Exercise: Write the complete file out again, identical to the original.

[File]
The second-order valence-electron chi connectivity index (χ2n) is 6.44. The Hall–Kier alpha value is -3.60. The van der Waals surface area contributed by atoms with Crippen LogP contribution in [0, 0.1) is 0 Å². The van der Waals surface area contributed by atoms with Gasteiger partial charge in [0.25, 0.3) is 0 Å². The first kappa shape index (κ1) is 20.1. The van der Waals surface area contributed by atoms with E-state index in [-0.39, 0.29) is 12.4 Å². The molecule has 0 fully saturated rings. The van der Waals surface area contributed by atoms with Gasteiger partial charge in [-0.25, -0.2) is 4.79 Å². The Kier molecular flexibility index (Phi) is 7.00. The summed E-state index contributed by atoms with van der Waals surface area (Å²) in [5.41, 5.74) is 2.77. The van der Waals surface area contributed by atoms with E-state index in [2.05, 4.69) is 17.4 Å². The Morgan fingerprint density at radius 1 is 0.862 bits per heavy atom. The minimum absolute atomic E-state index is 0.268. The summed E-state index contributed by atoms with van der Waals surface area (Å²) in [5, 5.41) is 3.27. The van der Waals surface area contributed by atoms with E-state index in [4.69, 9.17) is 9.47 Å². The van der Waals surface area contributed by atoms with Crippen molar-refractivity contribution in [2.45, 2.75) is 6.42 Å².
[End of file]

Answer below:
The second-order valence-electron chi connectivity index (χ2n) is 6.44. The Hall–Kier alpha value is -3.60. The van der Waals surface area contributed by atoms with Crippen LogP contribution in [0, 0.1) is 0 Å². The van der Waals surface area contributed by atoms with Gasteiger partial charge in [0.25, 0.3) is 0 Å². The first kappa shape index (κ1) is 20.1. The van der Waals surface area contributed by atoms with E-state index in [-0.39, 0.29) is 12.4 Å². The molecule has 0 fully saturated rings. The van der Waals surface area contributed by atoms with Gasteiger partial charge in [-0.25, -0.2) is 4.79 Å². The Kier molecular flexibility index (Phi) is 7.00. The summed E-state index contributed by atoms with van der Waals surface area (Å²) in [5.41, 5.74) is 2.77. The van der Waals surface area contributed by atoms with E-state index in [2.05, 4.69) is 17.4 Å². The Morgan fingerprint density at radius 1 is 0.862 bits per heavy atom. The minimum absolute atomic E-state index is 0.268. The summed E-state index contributed by atoms with van der Waals surface area (Å²) in [5, 5.41) is 3.27. The van der Waals surface area contributed by atoms with E-state index in [4.69, 9.17) is 9.47 Å². The van der Waals surface area contributed by atoms with Crippen molar-refractivity contribution in [2.45, 2.75) is 6.42 Å².